This week the Senate Labor-H subcommittee panelcompleted markup of a fiscal year 2019 spending bill, and the full committee voted 30-1 to advance the bill. Included in the bill’s report language is a requirement for the Department of Health and Human Services to provide weekly reports to the committee on the migrant children in its care, their placement, the number released to sponsors, and more, while distinguishing between those who arrived as unaccompanied minors and those who were separated from their parents at the border by Customs and Border Protection.  

Both Chairman Roy Blunt and Ranking Member Patty Murray acknowledged the bipartisan effort to put together this bill, which was not any easy one to finalize. The Senate proposed the funding total for the 2019 fiscal year would be $2.2 billion more than the 2018 funding level. However, since the bill also makes increases to the National Institutes of Health (NIH) and to programs that address opioid addiction, cuts to other programs under jurisdiction of the Labor-H bill were needed.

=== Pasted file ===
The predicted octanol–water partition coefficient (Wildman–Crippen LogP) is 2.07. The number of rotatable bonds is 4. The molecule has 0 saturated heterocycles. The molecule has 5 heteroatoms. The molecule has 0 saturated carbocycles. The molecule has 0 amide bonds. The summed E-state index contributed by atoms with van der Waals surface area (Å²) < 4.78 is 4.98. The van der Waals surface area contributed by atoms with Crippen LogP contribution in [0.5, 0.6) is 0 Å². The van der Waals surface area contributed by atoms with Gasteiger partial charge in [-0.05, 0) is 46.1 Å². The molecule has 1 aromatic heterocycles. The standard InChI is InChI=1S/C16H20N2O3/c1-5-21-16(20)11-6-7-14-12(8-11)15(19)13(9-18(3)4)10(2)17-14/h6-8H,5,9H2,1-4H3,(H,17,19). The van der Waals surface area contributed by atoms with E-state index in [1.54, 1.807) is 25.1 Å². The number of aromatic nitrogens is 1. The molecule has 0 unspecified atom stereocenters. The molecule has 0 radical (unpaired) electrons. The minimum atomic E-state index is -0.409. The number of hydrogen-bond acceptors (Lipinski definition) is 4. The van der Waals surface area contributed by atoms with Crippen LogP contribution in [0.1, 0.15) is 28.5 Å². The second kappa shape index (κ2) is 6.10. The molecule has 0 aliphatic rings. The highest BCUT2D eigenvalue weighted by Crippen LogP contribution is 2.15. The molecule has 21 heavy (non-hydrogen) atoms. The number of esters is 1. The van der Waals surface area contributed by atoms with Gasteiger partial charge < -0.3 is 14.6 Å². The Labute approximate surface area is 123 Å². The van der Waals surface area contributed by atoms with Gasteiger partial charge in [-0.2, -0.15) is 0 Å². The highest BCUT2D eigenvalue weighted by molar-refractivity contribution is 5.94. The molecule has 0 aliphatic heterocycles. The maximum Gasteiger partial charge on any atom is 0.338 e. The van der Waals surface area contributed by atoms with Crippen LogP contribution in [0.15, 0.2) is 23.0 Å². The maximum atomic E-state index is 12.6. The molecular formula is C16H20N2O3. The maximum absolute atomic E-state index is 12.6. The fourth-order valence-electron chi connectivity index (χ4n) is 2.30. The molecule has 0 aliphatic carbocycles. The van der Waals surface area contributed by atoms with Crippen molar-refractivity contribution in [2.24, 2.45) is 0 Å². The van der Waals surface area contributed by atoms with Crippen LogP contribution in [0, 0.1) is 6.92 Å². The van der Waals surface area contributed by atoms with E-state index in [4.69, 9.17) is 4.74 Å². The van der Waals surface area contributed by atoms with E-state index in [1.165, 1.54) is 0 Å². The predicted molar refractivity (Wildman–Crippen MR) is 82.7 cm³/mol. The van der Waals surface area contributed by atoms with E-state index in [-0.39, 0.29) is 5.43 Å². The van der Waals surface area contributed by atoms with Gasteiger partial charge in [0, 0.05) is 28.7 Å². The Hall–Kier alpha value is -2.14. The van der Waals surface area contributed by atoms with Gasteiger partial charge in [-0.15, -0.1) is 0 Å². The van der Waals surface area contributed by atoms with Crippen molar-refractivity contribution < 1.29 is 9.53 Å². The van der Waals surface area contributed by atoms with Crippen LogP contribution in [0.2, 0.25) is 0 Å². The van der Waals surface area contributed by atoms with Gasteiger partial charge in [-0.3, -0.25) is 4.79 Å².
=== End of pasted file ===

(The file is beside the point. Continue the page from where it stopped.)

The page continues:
Some highlights from the Senate proposal:

  • $250 million increase for Head Start
  • Maintains $2.4 billion increase for Childcare and Development Block Grant Program from last year
  • $25 million increase for Impact aid and an increase for Charter Schools
  • Increase in STEM education funding, adult education, and apprenticeship programs  

Meanwhile, the House Appropriations Committee, which had hoped to wrap up work earlier this week on its version of the spending bill, has postponed action on that measure until July. The reason for this delay is rumored to be because an appropriations package could be a vehicle for immigration legislation and discussion, and the House did not want to engage in that conversation while its immigration bill was up for vote this week. The House immigration bill ended up failing. The Senate and the House will need to come together to address differences in their bills before the two chambers conference on all 12 spending bills.

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